Now's a good time to review the services added to the docker-compose.yml file.

2. Update nuxt.config.js

You need to configure the host in NuxtJS's nuxt.config.js file to map it to the app service container in your docker-compose.yml file.

export default {
  // Disable server-side rendering: https://go.nuxtjs.dev/ssr-mode
  ssr: false,

  // Add this server config
  server: {
    host: '0.0.0.0',
  },

  ...
}

3. Run kool run setup

Say hello to kool.yml, say goodbye to custom shell scripts!

As mentioned above, the kool preset command added a kool.yml file to your project. Think of kool.yml as a super easy-to-use task helper. Instead of writing custom shell scripts, add your own scripts to kool.yml (under the scripts key), and run them with kool run SCRIPT (e.g. kool run npm). You can add your own single line commands (see npm below), or add a list of commands that will be executed in sequence (see setup below).

To help get you started, kool.yml comes prebuilt with an initial set of scripts (based on the preset), including a script called setup, which helps you spin up a project for the first time.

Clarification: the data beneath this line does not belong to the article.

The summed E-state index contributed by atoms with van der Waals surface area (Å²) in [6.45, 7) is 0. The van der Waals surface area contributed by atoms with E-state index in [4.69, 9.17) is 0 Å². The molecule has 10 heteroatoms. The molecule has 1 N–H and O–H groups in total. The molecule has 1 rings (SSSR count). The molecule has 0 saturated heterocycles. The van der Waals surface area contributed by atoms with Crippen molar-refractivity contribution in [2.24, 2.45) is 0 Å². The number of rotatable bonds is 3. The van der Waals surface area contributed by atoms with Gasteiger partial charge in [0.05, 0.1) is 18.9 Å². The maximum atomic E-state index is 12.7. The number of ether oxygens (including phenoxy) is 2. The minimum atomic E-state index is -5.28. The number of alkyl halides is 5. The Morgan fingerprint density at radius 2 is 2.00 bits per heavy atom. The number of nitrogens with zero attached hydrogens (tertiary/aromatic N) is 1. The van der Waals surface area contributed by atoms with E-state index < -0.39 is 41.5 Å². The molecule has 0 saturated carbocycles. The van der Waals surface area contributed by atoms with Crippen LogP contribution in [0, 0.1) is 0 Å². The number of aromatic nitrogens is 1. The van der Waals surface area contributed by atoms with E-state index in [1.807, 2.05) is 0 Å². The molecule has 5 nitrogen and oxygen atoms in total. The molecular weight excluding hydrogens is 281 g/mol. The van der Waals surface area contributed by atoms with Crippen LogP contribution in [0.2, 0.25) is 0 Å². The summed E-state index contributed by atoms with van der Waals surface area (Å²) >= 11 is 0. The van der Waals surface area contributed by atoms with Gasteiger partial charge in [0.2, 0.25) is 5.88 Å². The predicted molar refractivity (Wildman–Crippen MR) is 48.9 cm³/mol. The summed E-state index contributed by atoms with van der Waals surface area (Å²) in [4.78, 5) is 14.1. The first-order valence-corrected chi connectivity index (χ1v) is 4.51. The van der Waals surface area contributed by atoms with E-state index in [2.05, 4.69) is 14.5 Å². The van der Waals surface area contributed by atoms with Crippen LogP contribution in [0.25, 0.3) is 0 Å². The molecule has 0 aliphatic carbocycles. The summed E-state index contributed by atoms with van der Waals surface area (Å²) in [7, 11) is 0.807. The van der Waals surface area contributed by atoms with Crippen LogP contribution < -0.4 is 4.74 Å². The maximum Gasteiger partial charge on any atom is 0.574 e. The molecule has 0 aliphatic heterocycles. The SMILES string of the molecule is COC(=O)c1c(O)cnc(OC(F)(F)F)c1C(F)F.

scripts:
  npm: kool exec app npm # or yarn
  npx: kool exec app npx

  setup:
    - kool docker kooldev/node:14 npm install # or yarn install
    - kool start

Go ahead and run kool run setup to start your Docker environment and finish setting up your project:

$ kool run setup

As you can see in kool.yml, the setup script will do the following in sequence: run npm install to build your Node packages and dependencies (by spinning up and down a temporary Node container); and then start your Docker environment using docker-compose.yml (which includes a command to automatically run npm run dev).